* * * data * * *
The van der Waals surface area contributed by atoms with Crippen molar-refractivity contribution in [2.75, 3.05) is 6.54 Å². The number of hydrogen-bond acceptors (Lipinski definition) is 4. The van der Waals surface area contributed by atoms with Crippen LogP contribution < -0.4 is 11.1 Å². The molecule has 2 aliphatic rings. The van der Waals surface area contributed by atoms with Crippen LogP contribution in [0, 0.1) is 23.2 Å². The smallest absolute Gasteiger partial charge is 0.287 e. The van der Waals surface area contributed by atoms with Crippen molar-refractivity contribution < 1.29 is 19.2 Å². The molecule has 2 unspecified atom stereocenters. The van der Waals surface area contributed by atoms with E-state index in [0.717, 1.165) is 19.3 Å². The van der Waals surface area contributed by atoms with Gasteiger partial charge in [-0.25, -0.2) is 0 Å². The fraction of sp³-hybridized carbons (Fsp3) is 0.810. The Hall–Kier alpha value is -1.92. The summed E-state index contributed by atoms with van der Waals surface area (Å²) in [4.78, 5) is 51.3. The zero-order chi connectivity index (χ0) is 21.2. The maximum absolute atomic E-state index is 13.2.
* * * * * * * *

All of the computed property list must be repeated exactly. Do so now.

The van der Waals surface area contributed by atoms with Crippen molar-refractivity contribution in [2.75, 3.05) is 6.54 Å². The number of hydrogen-bond acceptors (Lipinski definition) is 4. The van der Waals surface area contributed by atoms with Crippen LogP contribution < -0.4 is 11.1 Å². The molecule has 2 aliphatic rings. The van der Waals surface area contributed by atoms with Crippen LogP contribution in [0, 0.1) is 23.2 Å². The smallest absolute Gasteiger partial charge is 0.287 e. The van der Waals surface area contributed by atoms with Crippen molar-refractivity contribution < 1.29 is 19.2 Å². The molecule has 2 unspecified atom stereocenters. The van der Waals surface area contributed by atoms with E-state index in [0.717, 1.165) is 19.3 Å². The van der Waals surface area contributed by atoms with Gasteiger partial charge in [-0.25, -0.2) is 0 Å². The fraction of sp³-hybridized carbons (Fsp3) is 0.810. The Hall–Kier alpha value is -1.92. The summed E-state index contributed by atoms with van der Waals surface area (Å²) in [4.78, 5) is 51.3. The zero-order chi connectivity index (χ0) is 21.2. The maximum absolute atomic E-state index is 13.2.